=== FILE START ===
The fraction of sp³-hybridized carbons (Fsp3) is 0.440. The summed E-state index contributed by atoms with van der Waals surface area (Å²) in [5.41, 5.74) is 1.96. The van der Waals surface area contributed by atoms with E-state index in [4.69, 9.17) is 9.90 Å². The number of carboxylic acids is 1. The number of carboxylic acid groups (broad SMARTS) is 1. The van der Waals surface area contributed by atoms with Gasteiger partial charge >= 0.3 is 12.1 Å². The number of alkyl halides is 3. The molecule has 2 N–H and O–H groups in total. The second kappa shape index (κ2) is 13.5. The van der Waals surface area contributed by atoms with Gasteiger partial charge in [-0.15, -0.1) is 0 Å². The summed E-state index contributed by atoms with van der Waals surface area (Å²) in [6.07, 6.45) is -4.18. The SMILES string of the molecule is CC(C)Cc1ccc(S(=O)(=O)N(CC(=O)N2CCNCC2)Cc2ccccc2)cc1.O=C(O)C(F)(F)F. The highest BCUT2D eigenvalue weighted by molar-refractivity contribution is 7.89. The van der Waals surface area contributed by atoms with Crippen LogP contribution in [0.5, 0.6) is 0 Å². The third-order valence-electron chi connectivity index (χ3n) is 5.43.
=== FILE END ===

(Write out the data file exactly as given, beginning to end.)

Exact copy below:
The fraction of sp³-hybridized carbons (Fsp3) is 0.440. The summed E-state index contributed by atoms with van der Waals surface area (Å²) in [5.41, 5.74) is 1.96. The van der Waals surface area contributed by atoms with E-state index in [4.69, 9.17) is 9.90 Å². The number of carboxylic acids is 1. The number of carboxylic acid groups (broad SMARTS) is 1. The van der Waals surface area contributed by atoms with Gasteiger partial charge >= 0.3 is 12.1 Å². The number of alkyl halides is 3. The molecule has 2 N–H and O–H groups in total. The second kappa shape index (κ2) is 13.5. The van der Waals surface area contributed by atoms with Gasteiger partial charge in [-0.15, -0.1) is 0 Å². The summed E-state index contributed by atoms with van der Waals surface area (Å²) in [6.07, 6.45) is -4.18. The SMILES string of the molecule is CC(C)Cc1ccc(S(=O)(=O)N(CC(=O)N2CCNCC2)Cc2ccccc2)cc1.O=C(O)C(F)(F)F. The highest BCUT2D eigenvalue weighted by molar-refractivity contribution is 7.89. The van der Waals surface area contributed by atoms with Crippen LogP contribution in [0.5, 0.6) is 0 Å². The third-order valence-electron chi connectivity index (χ3n) is 5.43.